Reacting to the news that Jobs has died at the age of 56, analysts on Wall Street praised him as an inspiring leader who changed the world. But they also remain confident in the future of Apple as a company, even without Jobs around to guide his creation.
The optimism expressed by analysts has been shared so far by investors, as AAPL stock was down less than 1 percent on Thursday afternoon following the news that Jobs had passed.
"Jobs inspired not only the many Apple products that created new categories and changed the way people live, work and play, but he inspired other technology leaders to do the same," analyst Gene Munster said. "All the while, Jobs was developing perhaps his greatest accomplishment, Apple itself.
"We believe that Jobs' legacy includes his many great inventions as well as those people who know lead Apple and will carry on his way of creating the future."
He believes that Jobs's final great act as CEO was grooming Tim Cook to be his successor. Munster said Cook is more than capable with what he called a "rare combination" of humility and motivation.
"While there may be concerns among investors as to whether or not Cook can continue Jobs' streak of innovation, we believe there is no better candidate to lead the company Jobs co-founded," he said. "And in many ways, it will be Jobs and his deeply rooted vision that will always guide Apple and its leaders."
Munster said he believes Cook will carry out a long-term roadmap that he and Jobs likely jointly established. He thinks that Apple's course for the next five years is probably already plotted internally.
Analyst Brian White shared a similar sentiment, calling Apple itself a creation of Jobs that is built to "stand the test of time." He said that Jobs's presence will always be felt at the company and will inspire employees to innovate for many years to come.
"Steve Jobs' acceptance of nothing but the highest quality work has been thoroughly ingrained in the Apple culture during his tenure, creating a team that we believe will continue to thrive," White wrote in a note to investors.
He referenced the letter Jobs sent to the Apple board when he announced he was stepping down as CEO in August. In that letter, Jobs said that "Apple's brightest and most innovative days are ahead of it," and White said he agrees with that assessment.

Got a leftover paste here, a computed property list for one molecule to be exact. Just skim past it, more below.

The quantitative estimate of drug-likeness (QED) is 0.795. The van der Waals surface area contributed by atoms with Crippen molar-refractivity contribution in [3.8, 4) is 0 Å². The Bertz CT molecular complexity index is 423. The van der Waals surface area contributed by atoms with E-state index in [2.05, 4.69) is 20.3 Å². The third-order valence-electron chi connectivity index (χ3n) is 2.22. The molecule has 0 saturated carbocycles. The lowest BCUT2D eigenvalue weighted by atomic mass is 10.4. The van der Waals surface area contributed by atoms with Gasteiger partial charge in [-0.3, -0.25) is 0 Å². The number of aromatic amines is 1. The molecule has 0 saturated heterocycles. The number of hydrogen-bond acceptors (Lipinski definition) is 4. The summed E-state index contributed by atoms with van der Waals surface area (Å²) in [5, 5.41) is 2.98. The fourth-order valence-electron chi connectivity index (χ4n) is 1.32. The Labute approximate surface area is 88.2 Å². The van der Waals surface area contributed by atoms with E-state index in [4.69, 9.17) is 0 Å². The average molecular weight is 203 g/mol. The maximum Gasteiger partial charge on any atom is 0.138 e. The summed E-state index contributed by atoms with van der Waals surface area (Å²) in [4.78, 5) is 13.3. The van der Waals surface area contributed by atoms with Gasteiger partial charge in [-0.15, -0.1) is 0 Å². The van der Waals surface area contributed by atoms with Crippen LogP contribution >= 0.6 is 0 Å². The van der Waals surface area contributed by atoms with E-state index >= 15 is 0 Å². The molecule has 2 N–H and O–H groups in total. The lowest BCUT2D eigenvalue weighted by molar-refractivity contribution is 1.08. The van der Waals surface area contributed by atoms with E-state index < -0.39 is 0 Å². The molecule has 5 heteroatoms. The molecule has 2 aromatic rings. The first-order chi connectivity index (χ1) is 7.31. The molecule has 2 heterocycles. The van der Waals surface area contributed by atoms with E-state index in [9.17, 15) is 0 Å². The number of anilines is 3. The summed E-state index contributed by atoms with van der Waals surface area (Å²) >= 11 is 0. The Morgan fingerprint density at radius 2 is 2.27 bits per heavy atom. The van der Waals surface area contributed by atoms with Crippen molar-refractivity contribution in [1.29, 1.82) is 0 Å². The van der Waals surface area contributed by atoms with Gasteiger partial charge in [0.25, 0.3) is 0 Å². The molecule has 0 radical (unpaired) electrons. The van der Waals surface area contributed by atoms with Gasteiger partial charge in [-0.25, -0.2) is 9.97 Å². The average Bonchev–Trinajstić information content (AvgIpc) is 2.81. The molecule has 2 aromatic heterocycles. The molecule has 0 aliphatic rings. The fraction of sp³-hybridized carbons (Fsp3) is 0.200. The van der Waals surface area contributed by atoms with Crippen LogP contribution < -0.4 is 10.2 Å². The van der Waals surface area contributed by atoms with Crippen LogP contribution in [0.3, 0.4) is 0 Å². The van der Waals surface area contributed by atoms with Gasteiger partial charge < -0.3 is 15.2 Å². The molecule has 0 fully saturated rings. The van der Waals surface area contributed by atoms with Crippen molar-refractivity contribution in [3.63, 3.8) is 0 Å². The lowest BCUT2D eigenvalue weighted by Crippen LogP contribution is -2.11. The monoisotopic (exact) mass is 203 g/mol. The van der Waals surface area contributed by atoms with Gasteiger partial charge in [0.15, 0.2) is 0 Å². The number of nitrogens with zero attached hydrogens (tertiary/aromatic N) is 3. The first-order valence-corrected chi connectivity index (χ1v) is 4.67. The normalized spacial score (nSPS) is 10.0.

"Clearly, there is no one like Steve Jobs in the tech world and Apple will never have another Steve Jobs at he helm, however, we believe he has created an incredibly talented team with Tim Cook as CEO that can lead Apple to continued success for many years to come," White said.
"Apple is his legacy just like Disney is Walt Disney's and GE for Thomas Edison," analyst Shaw Wu said of Jobs in a note filed on Thursday. "It is the culture of innovation, thinking different, risk taking, and execution that will live on."
Going forward, Wu believes that the greatest challenge for Apple will be maintaining the culture that Jobs instilled. But he believes that Cook, along with designer Jonathan Ive, iTunes and iAds chief Eddy Cue, iOS software leader Scott Forstall, marketing head Phil Schiller, Chief Financial Officer Peter Oppenheimer, and Mac hardware executive Bob Mansfield represent a strong lineup at the company.
"We are buyers on potential weakness in AAPL shares as we believe the company has transformed itself into one of the key platforms of the future with iCloud and the App Store poised to benefit in the coming decade from a company that produced hot products," he said. "In the near-term, the stock may remain volatile as Tim Cook gains confidence from investors."